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How to degloss your cards to make them autograph-ready

When I was a kid you could walk into any convenience store and get a pack of Topps baseball cards for fifty cents. In those days there were no autograph inserts or game-used swatches. Heck, cards weren’t even glossy.

Well, as you know, that all changed in the early 90s when card companies entered something of an arms race to see who could come up with the most desirable “premium” cards (Topps Finest, Stadium Club, Flair, anyone?). With the exception of a few sets, today’s most basic cards still come with a glossy sheen which can be problematic for autograph collectors.

You see, gloss and Sharpie is like oil and water, they don’t mix well together. The last thing you want to see is a tough-to-get graph start to bubble because the marker isn’t sticking to the card. Fortunately, it’s a simple process to make your cards autograph-ready.

What you’ll need: Pentel Clic Eraser (or comparable)

Step 1: Rub the surface area of the card with the eraser for about 15 seconds, using medium pressure (you are trying to remove the top layer of gloss without damaging the card). Use your finger or a cloth to remove any eraser remnants from the card.

That’s it, just one step and you’re done!

Here is a side-by-side comparison of an untouched card and one which has been treated—the difference is clear. (NOTE: I have printed the player names on the cards for demonstration purposes.)

A comparison of an untreated and treated card

The signature on the untreated card (left) has bubbled and bled. The treated card (right) holds a crisp, clear autograph.

Tip: Some cards have a matte finish or a light coat of gloss and don’t need to be prepped. How can you be sure? Sacrifice a common from the same set and give it a test scribble.

I’ve seen other techniques used to prep cards, from applying baby powder to using your finger to rub off the gloss. I think the method outlined above will work well for you and it’s easy to do while you’re out in the field (unlike the powder).

How do you prep your cards?

About the author: is the founder of Autograph University. He lives in the Boston area with his wife and two sons. Connect with him on Twitter at @mattraymond.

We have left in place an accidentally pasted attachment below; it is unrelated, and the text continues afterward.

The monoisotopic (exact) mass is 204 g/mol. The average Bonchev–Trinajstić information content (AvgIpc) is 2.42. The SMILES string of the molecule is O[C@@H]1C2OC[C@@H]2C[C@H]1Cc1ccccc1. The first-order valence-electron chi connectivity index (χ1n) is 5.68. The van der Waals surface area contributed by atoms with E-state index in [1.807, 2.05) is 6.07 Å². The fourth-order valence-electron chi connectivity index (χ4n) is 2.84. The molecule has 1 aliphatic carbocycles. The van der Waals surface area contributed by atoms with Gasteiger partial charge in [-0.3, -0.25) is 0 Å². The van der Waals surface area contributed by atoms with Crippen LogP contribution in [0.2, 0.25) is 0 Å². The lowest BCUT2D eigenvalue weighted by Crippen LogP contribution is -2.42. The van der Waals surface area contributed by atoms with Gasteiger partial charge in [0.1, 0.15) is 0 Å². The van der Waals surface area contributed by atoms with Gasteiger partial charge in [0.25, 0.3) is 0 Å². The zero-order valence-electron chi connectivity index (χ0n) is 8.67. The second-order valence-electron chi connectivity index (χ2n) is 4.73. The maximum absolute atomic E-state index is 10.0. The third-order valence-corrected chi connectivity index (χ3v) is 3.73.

10 comments… add one

  • Doug May 5, 2011, 11:08 am

    Heard there was also a trick with baby powder. Never tried it but your eraser trick sounds easier and a lot less messy!

  • Matt Raymond May 5, 2011, 6:06 pm

    There is — you sprinkle it over your cards and wipe it right off. More mess but perhaps a quicker method to prep a large volume of cards at once.

  • Bill May 17, 2011, 9:29 am

    I use this eraser and it has never let me down to date: Pentel Hi-Polymer® Latex Free Eraser
    I use it on every card bound for a signature, even some regular card surfaces can hold some gloss or contaminant. Less mess and easy to carry
    http://www.staples.com/Pentel-Hi-Polymer-Latex-Free-Eraser-Each/product_500512?cmArea=SEARCH

  • Matt Raymond May 19, 2011, 9:34 am

    Thanks for the tip Bill!

  • richard October 18, 2011, 7:06 am

    HEY Matt i’m bidding on a Bobby Doerr baseball cards I’m going to degloss it thx for the tips

  • Matt Raymond October 18, 2011, 7:52 am

    Happy to help!

  • George Marinos September 3, 2015, 3:30 pm

    Looking for a little advice, Matt. I know the point of the eraser or baby powder is to de gloss the cards, but I am wondering if I am doing something wrong. Every time I prep a card using either method, the cards aren’t shiny anymore. This wouldn’t be a problem, except when I tilt the cards into the sun, there are streaks on the surface of the card. As long as I look straight at the cards, I can’t see the streaks, however, they are disconcerting to me and make me feel like I am getting a less than mint item signed. Drives my OCD crazy.

  • Matt Raymond January 20, 2016, 9:03 pm

    I understand the dilemma – since you’re removing the gloss to make the surface more autograph-friendly you’re altering the card itself.

  • brian June 19, 2016, 3:23 am

    Hey george,
    I have ocd as well. What I do to even the streak is to also buy a long rectangle art acrylic eraser then go over it flat in two streaks across where I erased. It ends up making one streak but easy to rub out with a finger if done correctly. May take a couple tries but I’m sure you’ll get the hang of it. Works like a charm :)

  • Ethan March 17, 2017, 2:53 pm

    Does the card’s surface stay autographable for days or does it fade quickly?

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